Interestingly, the adoption of Li-ion within UPS systems so far, has been greater in developing countries in Africa and the Middle East, where the main power grid is less reliable than in the UK and frequent power problems are more commonplace.  In these instances, the UPS and battery systems are required to be cycled several times per day.  This greater adoption is primarily due to the higher cycling life of Li-ion: typically, 2,500 power-up and down cycles compared with around 300 for VRLA technology. 

Over time, we believe, there will be an inevitable shift towards Li-ion batteries as further cost reductions driven by developments in the automotive industry, flow through to the standby power sectors.  Incorporating Li-ion will inevitably reduce the size and weight of UPS systems overall and the longer useful working life of Li-ion will mean fewer costly replacements.  All of which will benefit customers with reductions in both CAPEX and OPEX and make Li-ion batteries a winning solution for UPS applications requiring compact, innovative protection.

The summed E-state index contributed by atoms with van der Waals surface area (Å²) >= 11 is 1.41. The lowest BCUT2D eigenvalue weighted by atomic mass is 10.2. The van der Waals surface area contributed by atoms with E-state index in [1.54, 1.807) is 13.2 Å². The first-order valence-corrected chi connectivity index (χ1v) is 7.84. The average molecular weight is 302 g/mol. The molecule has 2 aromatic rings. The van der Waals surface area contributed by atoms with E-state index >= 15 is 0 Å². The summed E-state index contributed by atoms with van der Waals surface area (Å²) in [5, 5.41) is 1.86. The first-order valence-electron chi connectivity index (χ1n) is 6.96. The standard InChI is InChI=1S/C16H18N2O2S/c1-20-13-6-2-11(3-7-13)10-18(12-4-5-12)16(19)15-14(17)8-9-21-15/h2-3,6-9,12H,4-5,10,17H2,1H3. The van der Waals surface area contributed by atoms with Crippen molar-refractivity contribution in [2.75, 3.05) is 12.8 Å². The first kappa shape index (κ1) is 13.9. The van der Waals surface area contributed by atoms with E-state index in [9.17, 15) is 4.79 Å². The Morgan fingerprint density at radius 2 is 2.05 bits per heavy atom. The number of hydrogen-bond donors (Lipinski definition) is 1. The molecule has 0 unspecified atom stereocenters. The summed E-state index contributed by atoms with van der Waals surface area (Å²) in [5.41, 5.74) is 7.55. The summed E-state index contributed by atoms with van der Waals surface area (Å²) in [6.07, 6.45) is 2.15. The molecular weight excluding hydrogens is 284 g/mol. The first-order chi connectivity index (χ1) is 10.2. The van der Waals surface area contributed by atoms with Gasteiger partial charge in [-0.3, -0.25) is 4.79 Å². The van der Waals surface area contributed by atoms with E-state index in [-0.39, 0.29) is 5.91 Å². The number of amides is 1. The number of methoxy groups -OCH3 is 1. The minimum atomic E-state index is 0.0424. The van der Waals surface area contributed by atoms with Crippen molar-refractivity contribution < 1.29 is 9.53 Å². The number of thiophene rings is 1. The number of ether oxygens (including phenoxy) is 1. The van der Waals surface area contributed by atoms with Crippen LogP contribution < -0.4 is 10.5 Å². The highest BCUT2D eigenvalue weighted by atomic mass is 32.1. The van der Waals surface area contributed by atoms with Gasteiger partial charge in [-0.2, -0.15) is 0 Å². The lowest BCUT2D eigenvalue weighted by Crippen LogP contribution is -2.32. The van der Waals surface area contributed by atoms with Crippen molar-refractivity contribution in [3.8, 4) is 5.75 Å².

In our ever-evolving world, future-proofing systems is one of the greatest challenges faced by system designers.  The good news is that CENTIEL’s technology is already Li-ion Ready, so existing lead acid battery installations will have the option to upgrade to Li-ion in the future without needing to replace the UPS.  

This article was originally featured in Mission Critical Magazine